This program was called Operation Peter Pan (Operacion Pedro Pan). When the children arrived in Miami they were met by representatives of Catholic Charities and they were sent to live with relatives if they had any or were sent to foster homes, orphanages or boarding schools until their parents could leave Cuba. From 1965 to 1973, there was another wave of immigration known as the Freedom Flights. In order to provide aid to recently arrived Cuban immigrants, the United States Congress passed the Cuban Adjustment Act in 1966. The Cuban Refugee Program provided more than $1.3 billion of direct financial assistance. They also were eligible for public assistance, Medicare, free English courses, scholarships, and low-interest college loans.
Some banks pioneered loans for exiles who did not have collateral or credit but received help in getting a business loan. These loans enabled many Cuban Americans to secure funds and start up their own businesses. With their Cuban-owned businesses and low cost of living, Miami, Florida and Union City, New Jersey (dubbed Havana on the Hudson) were the preferred destinations for many immigrants and soon became the main centers for Cuban-American culture. According to author Lisandro Perez, Miami was not particularly attractive to Cubans prior to the 1960s.
It was not until the exodus of the Cuban exiles in 1959 that Miami started to become a preferred destination. Westchester within Miami-Dade County, was the area most densely populated by Cubans and Cuban Americans in the United States, followed by Hialeah in second.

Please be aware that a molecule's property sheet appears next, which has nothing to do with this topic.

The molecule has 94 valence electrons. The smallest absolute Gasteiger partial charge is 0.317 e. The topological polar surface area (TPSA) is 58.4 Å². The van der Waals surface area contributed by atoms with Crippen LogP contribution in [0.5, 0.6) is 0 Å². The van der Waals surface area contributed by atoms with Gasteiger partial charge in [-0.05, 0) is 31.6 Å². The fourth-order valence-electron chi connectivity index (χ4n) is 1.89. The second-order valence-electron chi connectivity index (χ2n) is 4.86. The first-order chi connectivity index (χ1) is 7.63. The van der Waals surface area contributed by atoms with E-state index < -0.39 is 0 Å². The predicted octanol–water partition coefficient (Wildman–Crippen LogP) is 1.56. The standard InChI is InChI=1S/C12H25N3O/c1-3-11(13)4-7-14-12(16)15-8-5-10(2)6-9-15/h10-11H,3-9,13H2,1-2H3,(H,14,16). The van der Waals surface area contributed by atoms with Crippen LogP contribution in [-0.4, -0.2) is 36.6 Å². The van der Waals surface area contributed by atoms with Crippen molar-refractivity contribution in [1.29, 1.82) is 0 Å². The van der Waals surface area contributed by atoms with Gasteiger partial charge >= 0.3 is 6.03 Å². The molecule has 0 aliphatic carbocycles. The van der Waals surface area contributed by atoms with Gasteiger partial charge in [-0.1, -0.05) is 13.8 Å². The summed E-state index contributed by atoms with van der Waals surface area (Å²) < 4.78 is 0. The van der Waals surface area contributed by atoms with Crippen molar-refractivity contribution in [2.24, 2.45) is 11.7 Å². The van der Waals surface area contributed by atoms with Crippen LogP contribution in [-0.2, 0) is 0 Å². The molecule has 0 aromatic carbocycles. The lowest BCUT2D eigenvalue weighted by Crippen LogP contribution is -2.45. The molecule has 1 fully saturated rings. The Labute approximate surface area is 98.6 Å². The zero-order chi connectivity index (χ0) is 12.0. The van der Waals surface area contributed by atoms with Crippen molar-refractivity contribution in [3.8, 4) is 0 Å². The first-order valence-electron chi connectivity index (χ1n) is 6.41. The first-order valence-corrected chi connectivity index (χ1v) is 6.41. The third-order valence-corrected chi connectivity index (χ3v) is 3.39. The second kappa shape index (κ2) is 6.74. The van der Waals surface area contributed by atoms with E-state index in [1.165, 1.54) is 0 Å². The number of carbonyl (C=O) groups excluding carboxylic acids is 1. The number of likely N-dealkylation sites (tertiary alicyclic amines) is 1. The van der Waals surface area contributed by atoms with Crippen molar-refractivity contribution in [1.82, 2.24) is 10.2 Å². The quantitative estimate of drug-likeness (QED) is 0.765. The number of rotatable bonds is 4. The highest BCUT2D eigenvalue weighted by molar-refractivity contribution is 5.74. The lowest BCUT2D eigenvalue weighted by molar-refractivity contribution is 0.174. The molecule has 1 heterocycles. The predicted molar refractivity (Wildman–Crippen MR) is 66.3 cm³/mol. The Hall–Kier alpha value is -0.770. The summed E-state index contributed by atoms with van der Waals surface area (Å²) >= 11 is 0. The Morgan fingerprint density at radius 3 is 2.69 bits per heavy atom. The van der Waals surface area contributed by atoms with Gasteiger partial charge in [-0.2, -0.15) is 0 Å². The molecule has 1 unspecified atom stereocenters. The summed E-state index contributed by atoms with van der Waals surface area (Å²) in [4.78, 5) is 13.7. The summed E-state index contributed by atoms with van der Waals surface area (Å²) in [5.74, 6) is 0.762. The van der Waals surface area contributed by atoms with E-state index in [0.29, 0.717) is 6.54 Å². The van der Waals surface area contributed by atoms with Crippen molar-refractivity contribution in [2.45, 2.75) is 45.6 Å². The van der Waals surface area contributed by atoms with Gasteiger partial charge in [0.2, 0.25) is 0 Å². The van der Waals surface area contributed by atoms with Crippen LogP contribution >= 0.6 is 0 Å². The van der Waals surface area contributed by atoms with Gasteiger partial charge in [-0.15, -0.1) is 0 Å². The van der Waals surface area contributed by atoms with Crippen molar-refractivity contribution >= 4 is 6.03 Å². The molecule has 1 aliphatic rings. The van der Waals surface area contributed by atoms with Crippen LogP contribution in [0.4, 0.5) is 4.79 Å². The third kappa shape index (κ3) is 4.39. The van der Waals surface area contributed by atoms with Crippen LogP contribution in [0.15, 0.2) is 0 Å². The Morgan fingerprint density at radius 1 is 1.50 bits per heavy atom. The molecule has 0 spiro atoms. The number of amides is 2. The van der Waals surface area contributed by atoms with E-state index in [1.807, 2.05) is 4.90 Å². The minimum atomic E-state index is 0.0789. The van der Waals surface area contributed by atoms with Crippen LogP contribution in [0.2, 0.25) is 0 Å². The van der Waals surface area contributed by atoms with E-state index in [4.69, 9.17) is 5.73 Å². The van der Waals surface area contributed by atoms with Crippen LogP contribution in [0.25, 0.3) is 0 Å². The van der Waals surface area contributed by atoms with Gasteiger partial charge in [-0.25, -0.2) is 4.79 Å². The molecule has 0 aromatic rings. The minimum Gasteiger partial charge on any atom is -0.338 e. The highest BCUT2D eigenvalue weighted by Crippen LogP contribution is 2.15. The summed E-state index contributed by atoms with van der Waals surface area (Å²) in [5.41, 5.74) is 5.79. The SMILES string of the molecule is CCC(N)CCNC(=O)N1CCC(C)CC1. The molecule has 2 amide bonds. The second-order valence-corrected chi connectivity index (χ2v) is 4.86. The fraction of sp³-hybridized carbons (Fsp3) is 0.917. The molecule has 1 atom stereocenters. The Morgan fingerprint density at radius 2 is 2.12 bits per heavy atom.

Communities like Miami, Tampa, and Union City, which Cuban Americans have made their home, have experienced a profound cultural impact as a result, as seen in such aspects of their local culture as cuisine, fashion, music, entertainment and cigar-making.
Another large wave (an estimated 125,000 people) of Cuban immigration occurred in the early 1980s with the Mariel boatlifts. Most of the "Marielitos" were people wanting to escape from economic stagnation.
Fidel Castro sent some 20,000 criminals directly from Cuban prisons, as well as mentally ill persons from Cuban mental institutions, with the alleged double purpose of cleaning up Cuban society and poisoning the USA. Those people were labeled "unadmissible" by the US government, and with time, through many negotiations, have been returned to Cuba.
Since the mid-1990s, after the implementation of the "Wet feet, dry feet" policy immigration patterns changed. Many Cuban immigrants departed from the southern and western coasts of Cuba and arrived at the Yucatán Peninsula in Mexico; many landed on Isla Mujeres. From there Cuban immigrants traveled to the Texas-Mexico border and found asylum. Many of the Cubans who did not have family in Miami settled in Houston; this has caused Houston's Cuban-American community to increase in size. The term "dusty foot" refers to Cubans emigrating to the U.S. through Mexico. In 2005 the Department of Homeland Security had abandoned the approach of detaining every dry foot Cuban who crosses through Texas and began a policy allowing most Cubans to obtain immediate parole.
Jorge Ferragut, a Cuban immigrant who founded Casa Cuba, an agency that assists Cuban immigrants arriving in Texas, said in a 2008 article that many Cuban immigrants of the first decade of the 21st century left due to economic instead of political issues. By October 2008 Mexico and Cuba created an agreement to prevent immigration of Cubans through Mexico.
In recent years, Puerto Rico has become a major drop-off point for Cubans trying to reach the United States illegally. As a U.S. Commonwealth, Puerto Rico is seen as a stepping stone for Cubans trying to get to the continental U.S., though Puerto Rico itself is home to a number of Cubans.